Government building

The week of April 6, 2020 saw positive movements in the markets:

  • On the equities side, the Dow Jones Industrial Average had a 12% gain – its best one week gain since 1974. This gain is even more impressive, given the market was closed Friday in observance of Good Friday.  
  • The ten-year U.S. Treasury backed up a bit this week, starting the week at 0.58% and ending at 0.72%. 
  • The municipal market saw the ten year MMD (Municipal Market Daily Index, put out by Thomson Reuters) start the week at 1.53% and end at 1.11%.

In the last three weeks leading up to April 6, the municipal market has been anything but normal. We have seen significant one-day swings with MMD of 30-60bp, when a one day swing of 3-5bp was considered volatile in normal conditions. The amount of redemptions flowing into bond mutual funds created major supply issues, resulting in the new issue market being disconnected from the secondary market, placing significant pressure on the market as a whole. Under more normal circumstances, the primary market (new issues) and the secondary market have very similar pricing; however, during this “disconnect,” the vast swings in secondary market pricing made it nearly impossible to establish pricing in the primary market. Each trade became dependent on liquidity available at the time of sale and liquidity levels seemed to change by the minute. Because market participants had a difficult time coming to a consensus on “market price,” the primary market effectively shut down and did not price.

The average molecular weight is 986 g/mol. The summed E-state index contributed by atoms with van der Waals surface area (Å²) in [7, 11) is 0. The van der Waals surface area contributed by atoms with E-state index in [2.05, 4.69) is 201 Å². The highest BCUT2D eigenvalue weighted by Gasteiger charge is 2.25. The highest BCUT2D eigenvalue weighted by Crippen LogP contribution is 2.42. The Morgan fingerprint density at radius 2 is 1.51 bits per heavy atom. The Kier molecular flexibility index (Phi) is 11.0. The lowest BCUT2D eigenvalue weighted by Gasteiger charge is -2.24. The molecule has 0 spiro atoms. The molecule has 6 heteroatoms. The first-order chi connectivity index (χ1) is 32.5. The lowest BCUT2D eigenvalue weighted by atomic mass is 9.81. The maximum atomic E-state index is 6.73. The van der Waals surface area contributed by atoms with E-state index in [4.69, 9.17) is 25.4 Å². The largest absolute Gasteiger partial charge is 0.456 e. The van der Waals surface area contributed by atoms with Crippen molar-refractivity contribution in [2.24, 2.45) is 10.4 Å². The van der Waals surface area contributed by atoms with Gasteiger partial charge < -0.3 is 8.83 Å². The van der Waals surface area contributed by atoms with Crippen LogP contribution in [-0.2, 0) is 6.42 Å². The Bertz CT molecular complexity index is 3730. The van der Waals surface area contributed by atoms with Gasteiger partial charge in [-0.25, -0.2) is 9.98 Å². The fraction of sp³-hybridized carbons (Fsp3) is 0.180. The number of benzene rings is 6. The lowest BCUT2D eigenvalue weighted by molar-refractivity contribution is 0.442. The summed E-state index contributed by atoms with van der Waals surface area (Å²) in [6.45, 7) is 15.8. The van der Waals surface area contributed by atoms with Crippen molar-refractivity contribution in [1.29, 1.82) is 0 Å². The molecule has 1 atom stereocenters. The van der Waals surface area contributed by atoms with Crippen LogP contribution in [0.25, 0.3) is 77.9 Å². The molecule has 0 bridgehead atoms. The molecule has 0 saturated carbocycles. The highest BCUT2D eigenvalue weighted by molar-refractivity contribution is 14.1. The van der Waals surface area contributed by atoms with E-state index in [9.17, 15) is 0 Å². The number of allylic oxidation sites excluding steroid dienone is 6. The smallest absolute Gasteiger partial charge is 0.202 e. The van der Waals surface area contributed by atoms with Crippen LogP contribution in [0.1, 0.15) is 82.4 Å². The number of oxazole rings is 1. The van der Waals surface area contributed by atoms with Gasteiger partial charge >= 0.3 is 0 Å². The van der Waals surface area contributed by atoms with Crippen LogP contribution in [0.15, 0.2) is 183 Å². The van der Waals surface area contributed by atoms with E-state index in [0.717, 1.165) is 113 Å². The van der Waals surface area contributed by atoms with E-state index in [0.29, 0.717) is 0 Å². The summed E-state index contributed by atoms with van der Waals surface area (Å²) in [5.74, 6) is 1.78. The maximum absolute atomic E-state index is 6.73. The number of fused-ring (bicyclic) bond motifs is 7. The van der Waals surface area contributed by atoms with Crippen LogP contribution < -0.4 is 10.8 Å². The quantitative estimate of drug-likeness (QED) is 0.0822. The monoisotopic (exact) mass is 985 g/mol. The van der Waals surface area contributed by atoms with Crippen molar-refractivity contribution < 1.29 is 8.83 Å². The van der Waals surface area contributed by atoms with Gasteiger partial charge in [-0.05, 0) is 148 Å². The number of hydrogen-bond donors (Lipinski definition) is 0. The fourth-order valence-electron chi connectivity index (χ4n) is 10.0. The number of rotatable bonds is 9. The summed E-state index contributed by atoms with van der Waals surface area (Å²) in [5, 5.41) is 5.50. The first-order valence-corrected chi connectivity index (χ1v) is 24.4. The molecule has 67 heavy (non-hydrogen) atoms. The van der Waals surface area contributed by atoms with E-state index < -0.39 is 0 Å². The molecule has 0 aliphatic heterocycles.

The muni-market for the week of April 6, 2020 had a much different feel and better results. The recently passed Coronavirus Aid, Relief and Economic Securities (CARES) Act has money set aside to help the muni-market with much needed liquidity. Although the market and the government are still working through the specifics, participants have expressed general comfort knowing there is added liquidity in the very near term. As we learn more about the different programs available to issuers, we will share that information.  

During the past week, Baker Tilly was involved in several competitive sales, and we were pleased with the results. While we didn’t complete any negotiated sales, there were several deals priced with very positive outcomes. The disconnect noted earlier appears, for the time being, to have worked itself out.

The week of April 13, 2020 will be a good test for the muni-market because the weekly calendar presents “a more normal” par amount of bonds.

Let’s not forget, the rates we saw on deals last week, from a historical perspective, were very low.  Issuers are still getting a lot of bang for their buck!

For more information on this topic, or to learn how Baker Tilly public sector specialists can help, contact our team.

Tim Sutton
Director of Bond Pricing
Next up

SEC ruling: summary of amendments to filer definitions and Sarbanes-Oxley (SOX) impacts